Finally, I have to mention “Down By The Riverside”. Of all the songs on this album, “Down By The Riverside” is absolutely the one I played most often on “Saturday Night Jazz”. As an atheist, you might imagine that I have little use for gospel music, and for the most part that would be a correct assumption. For example, album producer Mark Bingham could have left off tracks two and three (“Just A Closer Walk With Thee” and “Just A Little While To Stay Here”). Not because the performances are in any way faulty; they are not. But because these songs exist only to perpetuate religious belief.
Gospel music has obviously been a big part of Reggie’s life, because it unfortunately dominates his recorded works. But they’re his albums, and I wouldn’t presume to tell him not to include something he clearly enjoys. That doesn’t mean I need to like it, however. The gospel part, that is.
“Down By The Riverside” is different. Religionists may claim it as their own, but the fact is this song carries a broader, longer-lasting message to humanity as an anti-war anthem. In that light, its popularity will, I’m afraid, continue on into the future, long after the last superstitious believer of religion has turned to dust.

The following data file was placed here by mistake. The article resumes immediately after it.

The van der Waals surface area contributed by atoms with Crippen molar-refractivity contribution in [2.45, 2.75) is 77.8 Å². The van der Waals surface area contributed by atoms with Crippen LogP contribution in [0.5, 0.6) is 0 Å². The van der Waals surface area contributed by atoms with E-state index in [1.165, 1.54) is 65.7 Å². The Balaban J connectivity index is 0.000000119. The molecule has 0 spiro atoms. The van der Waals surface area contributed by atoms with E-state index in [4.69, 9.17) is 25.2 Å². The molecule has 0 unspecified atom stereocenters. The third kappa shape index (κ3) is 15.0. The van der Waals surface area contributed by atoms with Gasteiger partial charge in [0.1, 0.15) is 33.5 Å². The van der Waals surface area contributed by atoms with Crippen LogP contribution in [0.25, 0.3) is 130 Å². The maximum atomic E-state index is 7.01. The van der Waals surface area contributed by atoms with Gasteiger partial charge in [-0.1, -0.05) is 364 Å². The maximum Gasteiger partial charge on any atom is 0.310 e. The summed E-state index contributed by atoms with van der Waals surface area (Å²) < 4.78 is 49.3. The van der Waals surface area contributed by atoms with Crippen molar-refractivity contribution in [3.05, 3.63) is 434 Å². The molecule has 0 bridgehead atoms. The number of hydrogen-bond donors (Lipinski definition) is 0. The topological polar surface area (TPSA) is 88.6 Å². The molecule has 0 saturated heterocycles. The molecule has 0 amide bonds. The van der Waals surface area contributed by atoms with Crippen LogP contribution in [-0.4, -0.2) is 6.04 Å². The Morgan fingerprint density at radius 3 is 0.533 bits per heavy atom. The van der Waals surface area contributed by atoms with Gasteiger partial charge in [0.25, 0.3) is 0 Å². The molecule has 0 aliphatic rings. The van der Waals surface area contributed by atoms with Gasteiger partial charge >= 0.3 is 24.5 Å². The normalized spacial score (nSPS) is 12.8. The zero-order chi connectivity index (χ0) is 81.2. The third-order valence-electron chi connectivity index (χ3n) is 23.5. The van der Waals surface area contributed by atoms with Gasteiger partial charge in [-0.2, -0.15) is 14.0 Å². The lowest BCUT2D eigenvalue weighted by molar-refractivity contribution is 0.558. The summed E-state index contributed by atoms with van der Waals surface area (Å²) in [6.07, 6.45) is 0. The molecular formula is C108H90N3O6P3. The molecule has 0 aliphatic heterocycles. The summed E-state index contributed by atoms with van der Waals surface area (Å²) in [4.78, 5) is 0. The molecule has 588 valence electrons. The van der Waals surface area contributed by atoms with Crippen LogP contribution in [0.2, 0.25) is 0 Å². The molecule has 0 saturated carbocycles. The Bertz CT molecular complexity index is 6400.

Of course, if there were no religion, the motivation behind most of the wars in human history would be gone, so perhaps the song won’t last after all.
At any rate, Reggie and his compatriots do a bang-up job on this song that functions equally well as just plain good music. Believers and non-believers alike will each, of course, find their own special messages in it, and be pleased.
For myself, I’ll just be pleased if you’ll go to Reggie’s web site and buy an album. Or better yet, buy an album AND tickets to the upcoming fundraiser to benefit Reggie. He’s currently recovering from cancer surgery, and I’m sure he can use the money.
Here is a video of Reggie, with my friend Tom D’Antoni:
And here is a link to a whole lot of videos of Reggie on YouTube.
You can learn more about Reggie Houston and his music by going to his web site and/or his Facebook page.
Thanks for reading this.
Wood Village, Oregon